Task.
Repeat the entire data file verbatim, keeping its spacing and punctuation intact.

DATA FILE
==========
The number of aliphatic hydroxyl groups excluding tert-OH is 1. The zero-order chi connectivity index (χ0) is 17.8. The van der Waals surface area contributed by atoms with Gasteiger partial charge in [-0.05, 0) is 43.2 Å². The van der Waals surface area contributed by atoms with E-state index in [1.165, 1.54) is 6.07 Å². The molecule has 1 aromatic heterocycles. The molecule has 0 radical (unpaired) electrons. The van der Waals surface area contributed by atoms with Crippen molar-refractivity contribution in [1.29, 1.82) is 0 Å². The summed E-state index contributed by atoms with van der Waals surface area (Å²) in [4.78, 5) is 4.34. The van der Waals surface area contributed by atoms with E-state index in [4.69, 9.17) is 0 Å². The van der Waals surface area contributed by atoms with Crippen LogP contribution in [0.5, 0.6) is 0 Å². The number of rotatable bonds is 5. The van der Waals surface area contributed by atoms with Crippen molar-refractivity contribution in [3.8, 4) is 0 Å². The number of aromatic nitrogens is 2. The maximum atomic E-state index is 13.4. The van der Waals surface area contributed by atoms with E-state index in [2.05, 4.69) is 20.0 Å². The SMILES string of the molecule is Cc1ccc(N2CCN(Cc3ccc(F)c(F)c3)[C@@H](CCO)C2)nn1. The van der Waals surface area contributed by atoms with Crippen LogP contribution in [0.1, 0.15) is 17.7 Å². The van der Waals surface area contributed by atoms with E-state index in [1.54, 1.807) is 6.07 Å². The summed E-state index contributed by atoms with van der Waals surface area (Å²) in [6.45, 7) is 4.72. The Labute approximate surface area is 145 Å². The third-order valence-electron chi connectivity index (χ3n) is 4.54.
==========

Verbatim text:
The number of aliphatic hydroxyl groups excluding tert-OH is 1. The zero-order chi connectivity index (χ0) is 17.8. The van der Waals surface area contributed by atoms with Gasteiger partial charge in [-0.05, 0) is 43.2 Å². The van der Waals surface area contributed by atoms with E-state index in [1.165, 1.54) is 6.07 Å². The molecule has 1 aromatic heterocycles. The molecule has 0 radical (unpaired) electrons. The van der Waals surface area contributed by atoms with Crippen molar-refractivity contribution in [1.29, 1.82) is 0 Å². The summed E-state index contributed by atoms with van der Waals surface area (Å²) in [4.78, 5) is 4.34. The van der Waals surface area contributed by atoms with E-state index in [4.69, 9.17) is 0 Å². The van der Waals surface area contributed by atoms with Crippen LogP contribution in [0.5, 0.6) is 0 Å². The number of rotatable bonds is 5. The van der Waals surface area contributed by atoms with Crippen molar-refractivity contribution in [3.8, 4) is 0 Å². The number of aromatic nitrogens is 2. The maximum atomic E-state index is 13.4. The van der Waals surface area contributed by atoms with E-state index in [2.05, 4.69) is 20.0 Å². The SMILES string of the molecule is Cc1ccc(N2CCN(Cc3ccc(F)c(F)c3)[C@@H](CCO)C2)nn1. The van der Waals surface area contributed by atoms with Crippen LogP contribution in [0.1, 0.15) is 17.7 Å². The van der Waals surface area contributed by atoms with E-state index in [1.54, 1.807) is 6.07 Å². The summed E-state index contributed by atoms with van der Waals surface area (Å²) in [6.45, 7) is 4.72. The Labute approximate surface area is 145 Å². The third-order valence-electron chi connectivity index (χ3n) is 4.54.